By A Customer
Format:Paperback
I found William Mitchell's book, "City of Bits: Space, Place, and the Infobahn," to be innovative, insightful and thought provoking. (Heh, heh, I was immediately able to relate to Mitchell as he described his daily routine: check email, reply to email, check electronic newspapers, check the weather, repeat during free moments.) His text was a great opportunity to break out of the monotony and "routine-ness" of life and consider what is and what might be.
Although I might be using some of the same cyber-services and electronic-tech-toys as William Mitchell, I had never fully considered the impact that some technological advances could have on life. "Cyborg Citizens," the third chapter of Mitchell's text is an excellent example. I appreciated this chapter not just because it was quite thorough, but because of its balanced construction - it discussed both sides of the issue fairly.
On one side of the coin, an individual could be extremely stoked with advances in personal, medical technology and what's possible in the future. Mitchell writes, "Anticipate the moment at which all your personal electronic devices can seamlessly be linked in a wireless bodynet that allows them to function as an integrated system and connects them to the worldwide digital network." Consider the possibilities with Mitchell. Medical files and profiles would become immediately available to physicians and medical practitioners. Through advances in telemedicine technology the family physician could make a virtual house visit or a surgeon could perform a complex operation from thousands of miles away. Yet, there is another side to coin. Consider the following.
Read more ›
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11 of 13 people found the following review helpful
3.0 out of 5 stars Entry level Telecommunication Book September 24, 1999
By A Customer
Format:Paperback
"Solid Melts in Air"
"Space, Place, and the Infobahn: City of Bits" By William J. Mitchell is an excellent book that I would highly recommend to people who have very little or do not have any background in the notion of telecommunications. It explains thoroughly how some telecommunications systems operate. For example, Electronic Mail System, Internet, Bulletin Board Systems and so forth. William J. Mitchell also did a great job on contrasting and explaining both traditional and visional society in terms of conceptualization, humanity and social architecture infrastructure.
From the experience of history, most influential revolutions of our civilization were initiated by small, almost unnoticeable social phenomena, rather than radical movements at the foremost stage. For example, the Industrial Revolution (1700-1950) was started from the workers' creation of tools and machinery, and realization of advantages and effectiveness of those equipment. Small things like "pulling glass" (Mitchell 3) and "address" (Mitchell 8) are what William J. Mitchell stated as the indication of social and telecommunications evolution.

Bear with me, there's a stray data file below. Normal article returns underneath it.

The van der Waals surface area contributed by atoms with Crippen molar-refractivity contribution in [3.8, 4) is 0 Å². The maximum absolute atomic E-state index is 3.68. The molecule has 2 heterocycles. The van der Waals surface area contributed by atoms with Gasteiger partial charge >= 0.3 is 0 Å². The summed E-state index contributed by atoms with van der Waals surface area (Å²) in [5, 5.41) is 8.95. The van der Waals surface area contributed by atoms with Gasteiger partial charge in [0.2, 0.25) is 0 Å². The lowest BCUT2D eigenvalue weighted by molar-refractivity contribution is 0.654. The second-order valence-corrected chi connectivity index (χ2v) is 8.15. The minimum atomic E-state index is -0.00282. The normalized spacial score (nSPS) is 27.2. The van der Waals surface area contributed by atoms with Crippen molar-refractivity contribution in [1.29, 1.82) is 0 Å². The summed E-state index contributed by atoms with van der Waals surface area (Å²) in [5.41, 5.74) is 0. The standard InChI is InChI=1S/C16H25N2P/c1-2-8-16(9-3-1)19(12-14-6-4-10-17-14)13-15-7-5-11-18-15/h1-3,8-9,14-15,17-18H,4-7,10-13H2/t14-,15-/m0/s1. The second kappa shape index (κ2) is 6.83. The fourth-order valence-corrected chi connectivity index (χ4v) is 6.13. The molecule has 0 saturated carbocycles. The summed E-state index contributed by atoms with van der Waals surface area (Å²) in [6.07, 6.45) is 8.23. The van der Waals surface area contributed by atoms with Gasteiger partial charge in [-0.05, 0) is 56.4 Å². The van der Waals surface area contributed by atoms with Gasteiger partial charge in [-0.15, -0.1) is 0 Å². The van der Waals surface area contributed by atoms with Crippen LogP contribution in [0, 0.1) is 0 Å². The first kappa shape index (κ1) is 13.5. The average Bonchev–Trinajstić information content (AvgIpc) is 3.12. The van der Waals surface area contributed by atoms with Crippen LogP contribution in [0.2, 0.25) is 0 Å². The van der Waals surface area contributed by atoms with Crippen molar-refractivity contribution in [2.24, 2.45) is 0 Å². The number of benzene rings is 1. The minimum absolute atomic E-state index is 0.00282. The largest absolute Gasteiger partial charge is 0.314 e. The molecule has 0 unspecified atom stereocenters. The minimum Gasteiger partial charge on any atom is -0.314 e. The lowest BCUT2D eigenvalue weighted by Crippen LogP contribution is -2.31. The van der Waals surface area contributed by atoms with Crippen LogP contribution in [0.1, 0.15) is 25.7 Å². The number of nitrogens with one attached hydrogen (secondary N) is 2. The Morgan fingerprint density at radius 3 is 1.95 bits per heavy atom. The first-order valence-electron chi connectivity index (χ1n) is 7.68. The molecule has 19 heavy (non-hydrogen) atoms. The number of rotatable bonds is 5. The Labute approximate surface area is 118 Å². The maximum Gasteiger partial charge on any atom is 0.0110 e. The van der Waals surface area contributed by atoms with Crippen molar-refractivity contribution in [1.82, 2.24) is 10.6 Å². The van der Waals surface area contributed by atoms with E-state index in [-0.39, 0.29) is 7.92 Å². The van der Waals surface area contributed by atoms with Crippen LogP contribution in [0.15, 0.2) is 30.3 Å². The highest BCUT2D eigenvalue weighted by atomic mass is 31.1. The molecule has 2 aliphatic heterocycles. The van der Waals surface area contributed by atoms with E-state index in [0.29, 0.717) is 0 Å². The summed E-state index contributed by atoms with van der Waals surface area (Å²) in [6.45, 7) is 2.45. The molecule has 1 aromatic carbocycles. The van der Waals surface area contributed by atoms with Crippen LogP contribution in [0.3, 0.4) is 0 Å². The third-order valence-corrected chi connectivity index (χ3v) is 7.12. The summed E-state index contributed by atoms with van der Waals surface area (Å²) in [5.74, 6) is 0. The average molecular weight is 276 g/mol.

According to William J. Mitchell, it is important for us to have a minimum comprehension, as well as awareness of how the society is designed and constructed. The reason is the new technological era will bring tremendous impacts on our live, to be an "inhabitant, participant and spectator" (Mitchell 20) is the best way to get control of our own live and not to be dominated by others.
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Most Recent Customer Reviews
3.0 out of 5 stars The near future of the Internet, written in the near past
Had I come across this book a decade ago I'd have appreciated it more. While it may have been interesting to hear Mitchell prognosticate about the Internet in the mid-1990s, much... Read more
Published on July 5, 2009 by Junius Gunaratne
5.0 out of 5 stars Maybe you had to be there
It's interesting to read after all these years the comments made some time after the publication of this book. Read more
Published on June 22, 2007 by Suzie Cheel
2.0 out of 5 stars Repetitive rambling
I found Mitchell's topic very interesting and approached the books with a lot of enthusiasm. However, in the end I found Mitchell's description disappointing. Read more
Published on December 7, 2004 by jlp2010
3.0 out of 5 stars Space and place in cyberspace
These are more a series of musings than a solid essay on the internet and architecture. It is definitely interesting, and it brings up many points that are currently being... Read more
Published on August 1, 2002 by Pumpkin King
4.0 out of 5 stars illustrative introduction to the bitsphere, telecom urbanism
W.J. Mitchell writes a picturesque collection of future scenes reflecting the impact of the digital telecommunications revolution in "City of Bits: Space, Place, and the Infobahn". Read more
Published on February 19, 2002 by telematiks
4.0 out of 5 stars IT Revolution
From the experience of history small, almost unnoticeable social phenomena, rather than radical movements at the foremost stage initiated most influential revolutions of our... Read more
Published on September 11, 2000 by Samer Adi
1.0 out of 5 stars Misleading description from the publisher
Full of wonderful verbal cotton candy, this book seems to promise some insights into the role of technology in architecture. Read more
Published on August 13, 1999
5.0 out of 5 stars Fascinating and Prescient
Scholarly and erudite synopsis of how the movement and possesion of "bits" will change and shape our lives and society. Read more
Published on July 25, 1999
1.0 out of 5 stars horrible book, juvenile and obvious
I'm going to be brief, because this is all this book deserves. If you are truly interesed in the virtual, then please don't get your hopes up. Read more
Published on July 21, 1999
5.0 out of 5 stars Interesting...
It helps us to extend our imagination. And to have an idea regarding to the future city. It's fun.
Published on November 19, 1998